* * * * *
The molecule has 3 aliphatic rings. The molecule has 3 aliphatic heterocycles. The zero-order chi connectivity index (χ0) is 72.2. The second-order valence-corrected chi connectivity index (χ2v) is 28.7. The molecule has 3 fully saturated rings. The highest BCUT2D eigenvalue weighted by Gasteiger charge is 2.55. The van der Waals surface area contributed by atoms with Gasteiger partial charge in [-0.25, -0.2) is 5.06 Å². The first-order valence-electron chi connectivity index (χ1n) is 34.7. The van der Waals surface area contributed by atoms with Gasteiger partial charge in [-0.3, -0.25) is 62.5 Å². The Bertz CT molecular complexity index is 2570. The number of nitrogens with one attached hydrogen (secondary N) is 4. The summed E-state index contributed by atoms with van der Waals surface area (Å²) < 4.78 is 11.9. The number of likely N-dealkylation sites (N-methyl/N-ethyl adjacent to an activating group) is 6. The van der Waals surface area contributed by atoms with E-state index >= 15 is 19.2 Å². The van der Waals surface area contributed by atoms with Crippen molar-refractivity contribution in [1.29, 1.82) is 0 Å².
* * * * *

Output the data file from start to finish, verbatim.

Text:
The molecule has 3 aliphatic rings. The molecule has 3 aliphatic heterocycles. The zero-order chi connectivity index (χ0) is 72.2. The second-order valence-corrected chi connectivity index (χ2v) is 28.7. The molecule has 3 fully saturated rings. The highest BCUT2D eigenvalue weighted by Gasteiger charge is 2.55. The van der Waals surface area contributed by atoms with Gasteiger partial charge in [-0.25, -0.2) is 5.06 Å². The first-order valence-electron chi connectivity index (χ1n) is 34.7. The van der Waals surface area contributed by atoms with Gasteiger partial charge in [-0.3, -0.25) is 62.5 Å². The Bertz CT molecular complexity index is 2570. The number of nitrogens with one attached hydrogen (secondary N) is 4. The summed E-state index contributed by atoms with van der Waals surface area (Å²) < 4.78 is 11.9. The number of likely N-dealkylation sites (N-methyl/N-ethyl adjacent to an activating group) is 6. The van der Waals surface area contributed by atoms with E-state index >= 15 is 19.2 Å². The van der Waals surface area contributed by atoms with Crippen molar-refractivity contribution in [1.29, 1.82) is 0 Å².